tv Hardball With Chris Matthews MSNBC September 5, 2012 2:00pm-3:00pm PDT
elvis returns. let's play "hardball." good evening. i'm chris matthews at the democratic national committee in charlotte, north carolina. let me start tonight with the greatest politician of our time, elvis bubba, the big dog. he goes by many names. he is the guy you wouldn't hang with him. he is the big brother you want to give your eulogy, he is the guy we deeply miss, not just because of the economic good times, the good times bill clinton brings with him. the brimming with life even when others are down, democratic's party number one star. yes, the once and future king because unlike elvis, he really could come back. his wife, secretary of state hillary clinton, really could be the next president. and the big dog might just be
back in his bed upstairs at the white house. so tonight the big dog will give a big sell but also let's be honest and even bigger teas, democrats, get ready to rock. bubba is back in town! the big dog is going to bark. elvis is about to be spotted for real right here on this stage in charlotte, north carolina. dee dee myers served at press secretary in the clinton white house. steve schmidt 'twas senior start jest for the failed mccain/palin campaign in at that time. not because of him. he's also msnbc political analyst. bill clinton's already been out there talking tonight. we have a clip from "the nightly news." let's watch bill clinton this evening. we don't have it yet. even though as advertised we were going to have it. >> i was honored when he asked me to nominate him. i hope what i can do, because we did have a good economy, because we did have a long expansion on
history, is explain why i think his approach is right and it will pay off if we renew his contract. and explain why the economy he faced was much weaker and different than the one i faced. so that there is no way any president, no president, could have restored it to full health in just four years. >> you know, i love it when bill clinton, former president, your boss, puts those big hands out there, those big hands and he starts to explain. tonight is he going to explain the economic situation we face today and how obama is going to get us out of it? >> he is. that's what he said in that clip we just saw. i mean, one of the -- thing that bill clinton, i think, brings to this above all else, for 20 years he has been out there talking with the middle class people and working class people about the reality of their lives. they know he isn't just talking about because it ises an election year. he has been talking the talk and walking the walk for a generation. they know he gets it and cares.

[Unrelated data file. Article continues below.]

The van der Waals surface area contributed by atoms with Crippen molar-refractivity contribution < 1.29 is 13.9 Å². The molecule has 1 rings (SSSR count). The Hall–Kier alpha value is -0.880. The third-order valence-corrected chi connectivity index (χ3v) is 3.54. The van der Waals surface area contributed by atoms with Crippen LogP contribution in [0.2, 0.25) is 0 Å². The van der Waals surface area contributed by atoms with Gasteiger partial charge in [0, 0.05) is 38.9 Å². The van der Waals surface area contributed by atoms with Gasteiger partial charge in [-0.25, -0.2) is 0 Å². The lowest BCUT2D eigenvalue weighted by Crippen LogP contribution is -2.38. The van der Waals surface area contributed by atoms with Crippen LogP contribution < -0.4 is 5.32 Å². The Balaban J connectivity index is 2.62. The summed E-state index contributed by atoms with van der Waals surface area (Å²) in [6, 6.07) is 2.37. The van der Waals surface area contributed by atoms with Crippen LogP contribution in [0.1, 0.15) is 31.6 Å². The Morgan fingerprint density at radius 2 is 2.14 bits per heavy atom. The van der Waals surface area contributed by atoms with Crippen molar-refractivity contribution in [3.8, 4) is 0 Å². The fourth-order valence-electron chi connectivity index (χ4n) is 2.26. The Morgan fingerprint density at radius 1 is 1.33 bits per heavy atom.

he will take that approach and ability to explain what's going on why and why people should stick with plan we are on. and he will bestow that upon obama. that's the greatest gift he can give. he will give his 20 years of credibility with the middle class in this country and is going to allow obama to rent it. >> why don't we take a look at the bill clinton tv ad for president obama. this is the main pitch we will hear. some version of this tonight. let's take a look at it. tv ad run something swing states right now. >> this election, to me, is about which candidate is more likely to return us to full employment. this is a clear choice. the republican plan is to cut more taxes on upper income people and deregulation. that's what got news trouble in the first place. president obama has a plan to rebuild america from the ground up. investing in innovation and education and job training and it only works if there is a strong middle class. that's what happened when i was president. we need to keep going with his plan. >> let's go to steve schmidt.
it seems to me that i have never -- you are a political guy and you are as smart as anybody this business. you are really smart. let me ask you this. how did bill clinton come back from where he was in 19 8 after giving a clinker of a speech in 19 88? he is at 69%. he keeps rising. we know his past. it seems irrelevant now. problems he got into. how did he do it? this the lazarus stuff. >> no, it is incredible. he was 42 years old in 1988. he went and delivered the keynote address. when he finished he said in conclusion, and the whole audience stood up and started cheering. and the next night you saw his charm. i think it was on "the tonight show" where he was able to go laugh about himself and you just realized that what a know m momentous talent he is. if you love politics you have to be excited about the speech tonight. if you are a baseball fan, it is